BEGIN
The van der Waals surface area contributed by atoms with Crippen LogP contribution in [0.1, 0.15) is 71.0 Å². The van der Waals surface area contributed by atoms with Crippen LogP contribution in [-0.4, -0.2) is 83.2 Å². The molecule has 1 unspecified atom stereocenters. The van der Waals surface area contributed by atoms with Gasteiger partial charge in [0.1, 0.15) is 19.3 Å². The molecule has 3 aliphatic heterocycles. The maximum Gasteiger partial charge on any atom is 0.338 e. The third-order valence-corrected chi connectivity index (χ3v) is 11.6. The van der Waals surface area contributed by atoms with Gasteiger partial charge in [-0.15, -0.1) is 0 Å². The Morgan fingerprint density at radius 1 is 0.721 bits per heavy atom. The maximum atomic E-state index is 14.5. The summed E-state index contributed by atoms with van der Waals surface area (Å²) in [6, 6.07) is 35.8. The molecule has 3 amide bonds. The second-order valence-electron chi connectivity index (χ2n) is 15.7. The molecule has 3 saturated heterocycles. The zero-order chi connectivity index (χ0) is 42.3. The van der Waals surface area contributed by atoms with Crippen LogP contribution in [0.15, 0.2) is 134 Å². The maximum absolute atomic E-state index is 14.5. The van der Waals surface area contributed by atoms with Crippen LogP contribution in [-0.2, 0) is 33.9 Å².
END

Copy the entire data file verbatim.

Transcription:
The van der Waals surface area contributed by atoms with Crippen LogP contribution in [0.1, 0.15) is 71.0 Å². The van der Waals surface area contributed by atoms with Crippen LogP contribution in [-0.4, -0.2) is 83.2 Å². The molecule has 1 unspecified atom stereocenters. The van der Waals surface area contributed by atoms with Gasteiger partial charge in [0.1, 0.15) is 19.3 Å². The molecule has 3 aliphatic heterocycles. The maximum Gasteiger partial charge on any atom is 0.338 e. The third-order valence-corrected chi connectivity index (χ3v) is 11.6. The van der Waals surface area contributed by atoms with Gasteiger partial charge in [-0.15, -0.1) is 0 Å². The Morgan fingerprint density at radius 1 is 0.721 bits per heavy atom. The maximum atomic E-state index is 14.5. The summed E-state index contributed by atoms with van der Waals surface area (Å²) in [6, 6.07) is 35.8. The molecule has 3 amide bonds. The second-order valence-electron chi connectivity index (χ2n) is 15.7. The molecule has 3 saturated heterocycles. The zero-order chi connectivity index (χ0) is 42.3. The van der Waals surface area contributed by atoms with Crippen LogP contribution in [0.15, 0.2) is 134 Å². The maximum absolute atomic E-state index is 14.5. The van der Waals surface area contributed by atoms with Crippen LogP contribution in [-0.2, 0) is 33.9 Å².